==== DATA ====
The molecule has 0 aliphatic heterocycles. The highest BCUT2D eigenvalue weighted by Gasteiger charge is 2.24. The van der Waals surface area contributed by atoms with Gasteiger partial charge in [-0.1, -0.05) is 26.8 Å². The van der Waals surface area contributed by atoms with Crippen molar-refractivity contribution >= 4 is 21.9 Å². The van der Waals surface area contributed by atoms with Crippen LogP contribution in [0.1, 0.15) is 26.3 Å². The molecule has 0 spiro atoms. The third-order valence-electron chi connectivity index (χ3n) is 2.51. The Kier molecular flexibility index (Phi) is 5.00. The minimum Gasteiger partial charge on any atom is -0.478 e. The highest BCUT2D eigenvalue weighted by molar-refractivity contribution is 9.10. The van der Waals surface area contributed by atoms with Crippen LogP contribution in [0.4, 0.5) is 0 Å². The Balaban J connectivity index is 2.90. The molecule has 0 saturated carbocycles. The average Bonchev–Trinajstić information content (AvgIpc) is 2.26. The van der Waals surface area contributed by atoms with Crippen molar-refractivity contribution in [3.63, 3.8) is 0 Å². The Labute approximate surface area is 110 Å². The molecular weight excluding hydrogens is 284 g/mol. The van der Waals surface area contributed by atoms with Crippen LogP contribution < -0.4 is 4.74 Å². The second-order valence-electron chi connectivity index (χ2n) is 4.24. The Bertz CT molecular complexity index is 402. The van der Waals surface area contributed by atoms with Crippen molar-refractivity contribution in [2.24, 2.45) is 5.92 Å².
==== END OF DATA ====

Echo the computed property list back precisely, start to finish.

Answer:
The molecule has 0 aliphatic heterocycles. The highest BCUT2D eigenvalue weighted by Gasteiger charge is 2.24. The van der Waals surface area contributed by atoms with Gasteiger partial charge in [-0.1, -0.05) is 26.8 Å². The van der Waals surface area contributed by atoms with Crippen molar-refractivity contribution >= 4 is 21.9 Å². The van der Waals surface area contributed by atoms with Crippen LogP contribution in [0.1, 0.15) is 26.3 Å². The molecule has 0 spiro atoms. The third-order valence-electron chi connectivity index (χ3n) is 2.51. The Kier molecular flexibility index (Phi) is 5.00. The minimum Gasteiger partial charge on any atom is -0.478 e. The highest BCUT2D eigenvalue weighted by molar-refractivity contribution is 9.10. The van der Waals surface area contributed by atoms with Crippen LogP contribution in [0.4, 0.5) is 0 Å². The Balaban J connectivity index is 2.90. The molecule has 0 saturated carbocycles. The average Bonchev–Trinajstić information content (AvgIpc) is 2.26. The van der Waals surface area contributed by atoms with Crippen molar-refractivity contribution in [3.63, 3.8) is 0 Å². The Labute approximate surface area is 110 Å². The molecular weight excluding hydrogens is 284 g/mol. The van der Waals surface area contributed by atoms with Crippen LogP contribution < -0.4 is 4.74 Å². The second-order valence-electron chi connectivity index (χ2n) is 4.24. The Bertz CT molecular complexity index is 402. The van der Waals surface area contributed by atoms with Crippen molar-refractivity contribution in [2.24, 2.45) is 5.92 Å².